April 10 (Tuesday) 3:00 ET. “Using Socioeconomic Data, Not Just Demographics, to Create a Healthier Patient Population.” Sponsor: LexisNexis. Presenters: Erin Benson, director of marketing planning, LexisNexis Health Care; Eric McCulley, director of strategic solutions consultants, LexisNexis Health Care. Did you know that 25 cents of every healthcare dollar is spent on health conditions that are caused by changeable behavior? Use of social determinants of health (SDOH) — including information on households, neighborhoods, relatives, and assets — can directly improve care management and risk stratification. However, it’s important to first define what SDOH is and isn’t. A recent LexisNexis Health Care CIO survey found that only 50 percent of organizations are using SDOH data at all, and even then, they have only limited information from their EHR or from patient surveys. The question is: what are you going to do about it? This webinar will reveal the myths and truths that will help you avoid answering, “Not enough.”

Previous webinars are on our YouTube channel. Contact Lorre for information.


Here’s the recording of last week’s webinar titled “Succeeding in Value-Based Care Via a Technology-Driven Approach,” sponsored by Health Fidelity.

Acquisitions, Funding, Business, and Stock


An Alabama federal judge rules that 36 Blue Cross Blue Shield insurance plan licensees violated anti-trust laws in creating their longstanding agreements to avoid competing with each other in their respective geographic areas, thus using their clout to reduce competition and raise prices.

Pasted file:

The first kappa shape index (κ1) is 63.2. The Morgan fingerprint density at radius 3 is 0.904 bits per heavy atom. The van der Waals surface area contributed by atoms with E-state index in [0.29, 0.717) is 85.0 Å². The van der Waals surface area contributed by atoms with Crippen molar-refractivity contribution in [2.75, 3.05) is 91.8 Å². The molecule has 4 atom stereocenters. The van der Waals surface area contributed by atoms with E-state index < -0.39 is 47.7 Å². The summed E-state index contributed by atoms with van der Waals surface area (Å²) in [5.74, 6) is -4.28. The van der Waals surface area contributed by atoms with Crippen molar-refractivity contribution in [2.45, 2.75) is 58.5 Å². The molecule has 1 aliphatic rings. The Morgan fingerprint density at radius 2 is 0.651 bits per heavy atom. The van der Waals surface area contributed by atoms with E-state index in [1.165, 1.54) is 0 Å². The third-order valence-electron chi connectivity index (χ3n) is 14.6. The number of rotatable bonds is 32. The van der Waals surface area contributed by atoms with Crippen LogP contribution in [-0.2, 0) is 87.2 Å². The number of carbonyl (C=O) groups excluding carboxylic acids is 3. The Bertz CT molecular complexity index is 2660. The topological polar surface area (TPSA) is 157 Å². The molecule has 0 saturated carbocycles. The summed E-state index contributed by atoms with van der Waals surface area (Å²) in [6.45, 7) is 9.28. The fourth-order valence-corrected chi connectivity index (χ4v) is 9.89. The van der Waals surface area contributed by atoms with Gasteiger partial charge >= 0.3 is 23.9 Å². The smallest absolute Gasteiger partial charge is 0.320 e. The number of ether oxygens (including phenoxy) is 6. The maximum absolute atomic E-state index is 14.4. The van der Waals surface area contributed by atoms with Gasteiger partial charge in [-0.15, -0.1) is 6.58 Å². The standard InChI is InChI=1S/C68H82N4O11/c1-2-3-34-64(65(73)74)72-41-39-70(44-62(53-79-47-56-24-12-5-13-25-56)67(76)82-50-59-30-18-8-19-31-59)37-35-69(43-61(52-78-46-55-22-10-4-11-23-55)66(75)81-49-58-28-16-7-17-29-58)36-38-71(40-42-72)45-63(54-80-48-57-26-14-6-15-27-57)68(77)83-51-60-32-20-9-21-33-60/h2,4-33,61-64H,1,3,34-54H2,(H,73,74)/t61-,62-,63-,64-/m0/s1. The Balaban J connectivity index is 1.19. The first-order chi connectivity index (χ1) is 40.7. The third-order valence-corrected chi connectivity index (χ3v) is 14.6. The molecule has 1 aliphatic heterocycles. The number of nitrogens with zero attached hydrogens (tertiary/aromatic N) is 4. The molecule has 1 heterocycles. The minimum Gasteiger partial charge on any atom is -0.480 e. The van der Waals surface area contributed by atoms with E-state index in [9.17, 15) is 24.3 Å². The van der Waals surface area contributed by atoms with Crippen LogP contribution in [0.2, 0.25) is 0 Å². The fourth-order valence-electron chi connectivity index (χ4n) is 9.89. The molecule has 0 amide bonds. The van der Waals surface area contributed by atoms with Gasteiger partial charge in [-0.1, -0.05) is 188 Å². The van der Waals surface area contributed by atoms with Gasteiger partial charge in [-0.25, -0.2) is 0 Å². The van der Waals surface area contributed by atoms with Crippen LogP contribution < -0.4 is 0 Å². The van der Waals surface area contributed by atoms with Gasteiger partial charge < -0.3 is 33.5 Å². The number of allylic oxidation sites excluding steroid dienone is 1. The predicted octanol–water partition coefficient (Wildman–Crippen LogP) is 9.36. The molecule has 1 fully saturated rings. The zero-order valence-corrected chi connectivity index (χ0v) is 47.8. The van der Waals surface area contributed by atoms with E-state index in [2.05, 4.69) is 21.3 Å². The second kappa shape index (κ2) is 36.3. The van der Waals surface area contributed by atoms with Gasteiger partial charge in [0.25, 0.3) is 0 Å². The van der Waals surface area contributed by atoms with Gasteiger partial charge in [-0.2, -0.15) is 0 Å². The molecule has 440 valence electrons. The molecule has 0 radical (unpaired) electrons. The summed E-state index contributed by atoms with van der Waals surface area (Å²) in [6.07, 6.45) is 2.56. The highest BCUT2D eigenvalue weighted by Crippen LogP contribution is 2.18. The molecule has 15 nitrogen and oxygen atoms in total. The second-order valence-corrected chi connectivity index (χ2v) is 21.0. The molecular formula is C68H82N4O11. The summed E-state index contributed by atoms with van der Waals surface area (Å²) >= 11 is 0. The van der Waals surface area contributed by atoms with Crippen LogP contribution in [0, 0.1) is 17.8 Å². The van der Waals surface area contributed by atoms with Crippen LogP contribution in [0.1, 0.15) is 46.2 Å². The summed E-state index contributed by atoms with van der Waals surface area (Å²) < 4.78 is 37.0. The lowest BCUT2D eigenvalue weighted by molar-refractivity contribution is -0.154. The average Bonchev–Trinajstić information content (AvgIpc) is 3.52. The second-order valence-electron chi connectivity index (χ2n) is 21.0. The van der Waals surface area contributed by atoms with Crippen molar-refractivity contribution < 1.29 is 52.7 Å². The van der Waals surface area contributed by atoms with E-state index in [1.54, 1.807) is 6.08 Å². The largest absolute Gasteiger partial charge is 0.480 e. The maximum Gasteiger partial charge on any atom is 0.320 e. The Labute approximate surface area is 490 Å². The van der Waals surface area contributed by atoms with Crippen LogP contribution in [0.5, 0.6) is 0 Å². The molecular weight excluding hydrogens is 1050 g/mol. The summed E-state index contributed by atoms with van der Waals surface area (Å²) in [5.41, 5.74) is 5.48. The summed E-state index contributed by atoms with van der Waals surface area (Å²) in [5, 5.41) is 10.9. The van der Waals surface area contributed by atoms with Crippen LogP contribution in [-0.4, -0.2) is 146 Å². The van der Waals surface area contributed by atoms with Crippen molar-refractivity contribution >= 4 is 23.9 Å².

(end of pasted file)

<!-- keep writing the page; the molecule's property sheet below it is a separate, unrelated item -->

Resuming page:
A Kaiser Health News investigation finds that drug companies are spending nearly twice as much on patient advocacy groups than direct lobbying, benefiting as group members testify before Congress, organize letter-writing and social media campaigns, and repeat company-issued talking points, all activities that don’t have to be reported as lobbying by the sponsoring company. The American Diabetes Association accepted $18 million of drug company money last year even as those companies repeatedly hiked the price of insulin, often in lockstep with each other.


These provider-reported updates are supplied by Definitive Healthcare, which offers a free trial of its powerful intelligence on hospitals, physicians, and healthcare providers.



Gillie McCreath (Oliver Wyman) joins Mazars USA’s healthcare consulting group as principal.


The White House hires Adam Boehler (CEO of investor-backed home care vendor Landmark Health) as director of the CMS’s Center for Medicare and Medicaid Innovation.

Government and Politics


Texas Agriculture Commissioner and former rodeo cowboy Sid Miller appoints Rick Redalen, MD (self-styled as “The Maverick Doctor”) to the state’s Rural Health Task Force, about which the Austin newspaper observes:

Privacy and Security

Steve Long, CEO of ransomware-hacked Hancock Health, is hitting the speaker circuit to provide digital defense advice, presumably to hospitals that, unlike his, (a) haven’t been hacked; and (b) if they were, wouldn’t pay a hacker the demanded ransom and thus encourage further such activity. I might well have done the same if I were in his shoes, but I don’t think I’d feel qualified to advise others.



Cardiologist, digital health expert, and HIMSS board member David Scher, MD weighs in on using digital health data for clinical trials, making these points:

Vince and Elise cover Athenahealth, EClinicalWorks, and Meditech, which occupy positions #4-6 in their list of top vendors by annual revenue.

Sponsor Updates

Blog Posts


Mr. H, Lorre, Jenn, Dr. Jayne.